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Trump looks to set up a California primary victory with a personal pitch to Republican activists

Donald Trump is set to make a personal pitch to California Republicans in a bid to solidify his support in a GOP presidential contest he has dominated for months

Michael R. Blood,Jonathan J. Cooper
Friday 29 September 2023 19:38 BST

Donald Trump will make a personal pitch Friday to California Republicans in a bid to solidify his support in a GOP presidential contest he has dominated for months, while Ron DeSantis and other rivals get another chance to break the front-runner’s momentum with time fast vanishing to reorder the race.

Trump’s afternoon speech at a state Republican Party convention in Anaheim comes two days after he bypassed the second GOP debate held at Ronald Reagan's presidential library northwest of Los Angeles, signaling again that he sees no need to appear side-by-side with lesser-known contenders.

At stake in the state's March 5 primary will be 169 delegates, making it the biggest prize in the Republican contest. Any candidate who collects more than 50% of the votes in the primary would win all the delegates up for grabs.

The kickoff Iowa caucuses that mark the start of the nominating season are less than four months away, and the trajectory of the race could shift. Still, Trump is likely to get a hero’s reception from party loyalists in a state that he lost to Joe Biden in a landslide in 2020 while also receiving over 6 million votes — more than any Republican presidential candidate before him. Recent state polling suggests that Trump is the strong front-runner there in the contest for the Republican nomination, as he is nationally.

Crowds at state party conventions tend to be thick with conservative grassroots activists, an ideal setting for the former president, even as he faces felony charges in four criminal cases.

DeSantis, Sen. Tim Scott of South Carolina and entrepreneur Vivek Ramaswamy are also scheduled to speak at the two-day convention being held at a hotel near Disneyland.

Waiting in line to enter the ballroom, Dan Cox, a real estate agent from Orange County and registered Republican, was sporting a “Keep America Great” cap and red tie, telegraphing his support for Trump. He lamented rising prices that have put home ownership out of the reach of many families in the state.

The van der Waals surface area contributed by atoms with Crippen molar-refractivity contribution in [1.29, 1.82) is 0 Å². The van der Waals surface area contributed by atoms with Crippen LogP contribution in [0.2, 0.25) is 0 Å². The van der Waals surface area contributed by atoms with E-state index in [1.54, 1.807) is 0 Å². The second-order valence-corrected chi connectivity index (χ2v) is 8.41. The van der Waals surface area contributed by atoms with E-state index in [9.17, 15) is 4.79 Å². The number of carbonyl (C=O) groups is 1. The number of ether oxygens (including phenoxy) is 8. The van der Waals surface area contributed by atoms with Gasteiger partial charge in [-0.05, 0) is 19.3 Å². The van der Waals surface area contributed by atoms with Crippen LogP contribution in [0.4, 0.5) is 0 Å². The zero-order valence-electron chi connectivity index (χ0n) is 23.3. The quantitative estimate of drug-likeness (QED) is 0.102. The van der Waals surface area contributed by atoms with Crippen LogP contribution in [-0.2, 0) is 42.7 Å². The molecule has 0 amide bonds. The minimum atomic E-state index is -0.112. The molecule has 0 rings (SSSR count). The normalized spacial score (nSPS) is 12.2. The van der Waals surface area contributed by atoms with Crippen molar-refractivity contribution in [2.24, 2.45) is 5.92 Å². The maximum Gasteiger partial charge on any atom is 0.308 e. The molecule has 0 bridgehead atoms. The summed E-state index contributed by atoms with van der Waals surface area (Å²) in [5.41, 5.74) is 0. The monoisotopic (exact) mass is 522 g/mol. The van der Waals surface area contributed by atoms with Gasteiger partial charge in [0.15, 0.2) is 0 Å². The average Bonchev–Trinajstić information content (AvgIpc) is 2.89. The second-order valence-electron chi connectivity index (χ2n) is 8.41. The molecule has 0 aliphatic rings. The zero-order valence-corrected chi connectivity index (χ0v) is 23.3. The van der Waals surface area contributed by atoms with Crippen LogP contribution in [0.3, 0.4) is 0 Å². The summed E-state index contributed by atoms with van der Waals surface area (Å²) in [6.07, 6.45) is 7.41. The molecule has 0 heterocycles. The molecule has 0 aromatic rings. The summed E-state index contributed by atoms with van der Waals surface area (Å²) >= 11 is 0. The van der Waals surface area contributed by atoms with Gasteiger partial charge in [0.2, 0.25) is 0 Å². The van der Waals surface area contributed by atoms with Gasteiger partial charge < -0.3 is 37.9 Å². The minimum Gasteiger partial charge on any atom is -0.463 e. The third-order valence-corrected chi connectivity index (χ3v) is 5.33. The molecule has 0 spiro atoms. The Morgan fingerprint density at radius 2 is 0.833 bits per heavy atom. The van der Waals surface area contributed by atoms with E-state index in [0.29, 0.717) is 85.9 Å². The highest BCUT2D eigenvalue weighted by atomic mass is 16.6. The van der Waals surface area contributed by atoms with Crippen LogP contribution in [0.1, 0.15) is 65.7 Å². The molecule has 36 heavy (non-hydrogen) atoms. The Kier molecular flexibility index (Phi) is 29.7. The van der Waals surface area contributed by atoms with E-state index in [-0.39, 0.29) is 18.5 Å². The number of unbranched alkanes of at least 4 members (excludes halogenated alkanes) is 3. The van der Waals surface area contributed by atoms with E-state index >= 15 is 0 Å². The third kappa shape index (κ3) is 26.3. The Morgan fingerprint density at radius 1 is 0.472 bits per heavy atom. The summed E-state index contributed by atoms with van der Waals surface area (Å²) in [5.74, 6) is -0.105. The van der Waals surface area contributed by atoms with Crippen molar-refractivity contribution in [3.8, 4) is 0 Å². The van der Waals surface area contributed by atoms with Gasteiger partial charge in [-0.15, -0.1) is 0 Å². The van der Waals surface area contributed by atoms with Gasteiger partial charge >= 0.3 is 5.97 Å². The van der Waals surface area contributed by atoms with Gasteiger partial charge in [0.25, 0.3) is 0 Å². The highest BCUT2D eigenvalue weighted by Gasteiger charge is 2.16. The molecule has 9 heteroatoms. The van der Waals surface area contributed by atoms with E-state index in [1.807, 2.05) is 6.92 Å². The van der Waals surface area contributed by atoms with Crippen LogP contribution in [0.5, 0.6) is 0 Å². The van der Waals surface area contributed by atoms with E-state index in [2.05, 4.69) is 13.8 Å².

“I'm voting for someone who can get the job done,” he said, adding that he doesn't trust Biden.

Cox waved off any concern about Trump's legal problems: “It makes my decision stronger,” he said.

With time to shake Trump from his commanding position growing shorter every day, DeSantis was among the candidates during the debate who sharply criticized Trump in his absence.

“He should be on this stage tonight,” said the Florida governor, who has tried to establish himself as the leading Trump alternative. “He owes it to you to defend his record where they added $7.8 trillion to the debt. That set the stage for the inflation we have now.”

Trump instead traveled Wednesday to battleground Michigan, where he sought to win over blue-collar workers during the autoworkers strike. He used the occasion to taunt his rivals, whom he suggested would be looking for jobs in a second Trump administration.

"Does anybody see any VP (vice president) in the group? I don’t think so,” Trump said at a car-and-truck parts manufacturer near Detroit.

Not surprisingly, Democratic groups planned a protest near the convention site.

“When the leading candidate of a major political party is under indictment for attempting to overthrow free and fair elections, every voter needs to stop and think about where our country is headed,” San Bernardino County Democratic Party Chair Kristin Washington said in a statement. “The last thing any American needs is to relive that madness.”

A Public Policy Institute of California voter survey released Wednesday, but conducted in late August and early September, found Trump with support from nearly half of the likely Republican primary voters. DeSantis was far back, at 14%, with the rest of the field lagging in single digits.

The large gap between Trump and the remainder of the field largely mirrored the results of many other state and national polls.

California — where Democrats hold every statewide office, dominate the Legislature and congressional delegation and outnumber registered Republicans by about 2-to-1 — is not expected to be competitive in the November 2024 presidential election.

The last Republican to win a presidential contest in California was George H.W. Bush in 1988. You’d have to go back to 2000 to find a Republican nominee who made a significant effort to win California, when George W. Bush invested millions in the state then lost to Democrat Al Gore by 12 points.

For Republican nominees, California mainly serves as a font of campaign cash.

A state GOP rule change in July opened the possibility that Trump could sweep the state’s trove of delegates when California is among more than a dozen states participating in the Super Tuesday contests.

Under the change, a Republican presidential candidate who pulls in more than 50% of the primary vote would be awarded all 169 delegates. If no candidate hits that threshold, delegates will be awarded proportionally. Such a winner-take-all rule didn’t exist in recent presidential elections in the state.

Similar rule changes seen as benefiting the Trump campaign are playing out elsewhere, including in Michigan and Nevada.

Former Californian Geri Ainsworth, a retired nurse now living in Oregon, made a special trip to her former home state to attend the Trump speech with her husband, Ron. The registered Republican said the legal cases against Trump are poisoned by politics and “my resolve is even stronger” to support him.

“Every relationship is built on trust,” she said.

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